Recently, I was listening to The Bible Answer Man and a caller had asked a question about whether or not we could have free will in light of God's foreknowledge of what we would do. The caller spent a few minutes on the air with Hank going back and forth about whether this was an issue and whether God's knowing a future event without the ability to be wrong about it means that the event is pre-determined and could not be any other way.
For Hank's response, I would invite you to listen to the show from 5/26/2016. For my part, I would like to spend a few minutes taking a slightly different approach to this question. As is usually the case, this response is not solely made up of my own brilliant ideas, but is derived from responses I have heard from others in the past on this subject.
It seems to me, the important distinction that has to be made here is between logical and chronological priority. In my mind, a better understanding of these two concepts makes this question quite easy to resolve. So, let's take a look a the difference(s) between these concepts.
In our normal, everyday lives, when we talk about some event being prior to some other event, what we mean is that event A took place at an earlier time than event B. So, event A takes place, then some amount of time passes and then event B takes place. In most cases, this is how cause and effect works. A billiard ball is struck with a cue and then the cue ball strikes another billiard ball, setting that ball into motion. We not only recognize the cause and effect, but we also see that each event takes place one before the other in the same order as the cause and effect chain. We recognize that the initial cause is the cue hitting the first billiard ball, setting it into motion. After some (very small) amount of time, the first ball hits the second which causes it to move.
It's a pretty basic example, but it seems pretty clear. Cause...then effect...then leads to another cause, then effect, etc. This is how things usually work and, as a result, our minds recognize this pattern even if we are not consciously aware of it. This is what we refer to as "chronological priority." The cause comes earlier in time, or perhaps at the exact same time, than the effect. In this situation, the effect can never come before the cause.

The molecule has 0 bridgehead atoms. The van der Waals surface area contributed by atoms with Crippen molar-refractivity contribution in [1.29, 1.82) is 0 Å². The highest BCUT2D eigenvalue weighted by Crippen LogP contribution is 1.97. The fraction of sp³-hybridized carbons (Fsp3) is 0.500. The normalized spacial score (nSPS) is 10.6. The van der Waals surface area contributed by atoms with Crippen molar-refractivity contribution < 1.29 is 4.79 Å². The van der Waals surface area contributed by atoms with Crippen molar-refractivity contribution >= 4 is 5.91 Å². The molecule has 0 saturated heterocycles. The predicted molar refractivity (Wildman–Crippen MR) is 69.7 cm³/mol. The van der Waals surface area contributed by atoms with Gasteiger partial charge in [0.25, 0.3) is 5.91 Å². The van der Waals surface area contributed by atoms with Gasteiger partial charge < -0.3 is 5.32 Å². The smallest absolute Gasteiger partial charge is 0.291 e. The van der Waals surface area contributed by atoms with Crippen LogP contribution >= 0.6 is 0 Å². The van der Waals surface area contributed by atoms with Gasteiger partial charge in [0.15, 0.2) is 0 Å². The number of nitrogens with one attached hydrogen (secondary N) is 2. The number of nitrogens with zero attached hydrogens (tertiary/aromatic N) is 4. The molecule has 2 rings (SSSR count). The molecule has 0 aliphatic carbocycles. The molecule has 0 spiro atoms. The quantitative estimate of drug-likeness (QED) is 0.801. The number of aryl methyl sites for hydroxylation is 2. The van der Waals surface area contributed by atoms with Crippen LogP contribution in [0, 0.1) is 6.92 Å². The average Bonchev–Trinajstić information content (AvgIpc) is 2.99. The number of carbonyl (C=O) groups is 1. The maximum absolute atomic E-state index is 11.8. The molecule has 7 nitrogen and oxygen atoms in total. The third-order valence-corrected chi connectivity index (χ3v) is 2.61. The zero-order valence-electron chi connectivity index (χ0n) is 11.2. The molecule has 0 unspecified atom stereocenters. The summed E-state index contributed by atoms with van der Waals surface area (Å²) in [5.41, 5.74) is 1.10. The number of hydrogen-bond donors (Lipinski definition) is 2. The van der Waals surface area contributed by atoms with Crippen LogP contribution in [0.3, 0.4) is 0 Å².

However, the other option is known as "logical priority." I would say that chronological priority is a subset of logical priority, but I don't want to get too far into the weeds about this. Let's just look at what it means to be logically prior...
This may not be the greatest example, but it's the best I could come up with. Imagine that you are planning to visit a particular town in two weeks and you will be visiting a particular museum. Since you have a friend who lives in that area whom you haven't seen in quite some time, you let them know that you will be at that museum on a specific day. When you get to the museum, your friend is there waiting for you.
Now, what caused that person to be at that museum at that time? One could argue that they are there to see you...but they had to start heading there before you were there. So, leaving their house to go to that place at that time was all done because you were going to be there. Your presence there was chronologically after they went there to meet you, but logically, it was the cause of your friend being there to meet you.
In a similar way, this is how God's foreknowledge works. When God knows what you will do in the next 10 minutes, you don't do that thing 10 minutes from now because God knows it. It's the other way around. Because you will have done that thing in 10 minutes, God knows that you are going to do it. It is your free will choice if you want to raise your arm over your head right now and God knows what that free choice will be. He has known it from eternity past. It doesn't mean that you must raise or not raise your arm. It merely means that whichever of the two you freely choose to do, God will have known that all along. If you choose to raise your arm, God will have known it, but if you choose not to, He will have known that.
In the same way that a barometer can predict whether or not it will rain, but can't cause it to rain, God knows what choices you will make, though His knowledge doesn't cause those choices. The main difference between my analogous barometer and God is that the barometer could be wrong. But even if it's right and it accurately predicts the rain, we know that it didn't cause the rain. Now that I think of it...maybe I should have led with that.
For further reading on this topic, see the following resources:
If God knows our free will choices, do we still have free will? - Matt Slick
Does God's knowledge eliminate free will? - Closer to Truth
Foreknowledge and Free Will - Internet Encyclopedia of Philosophy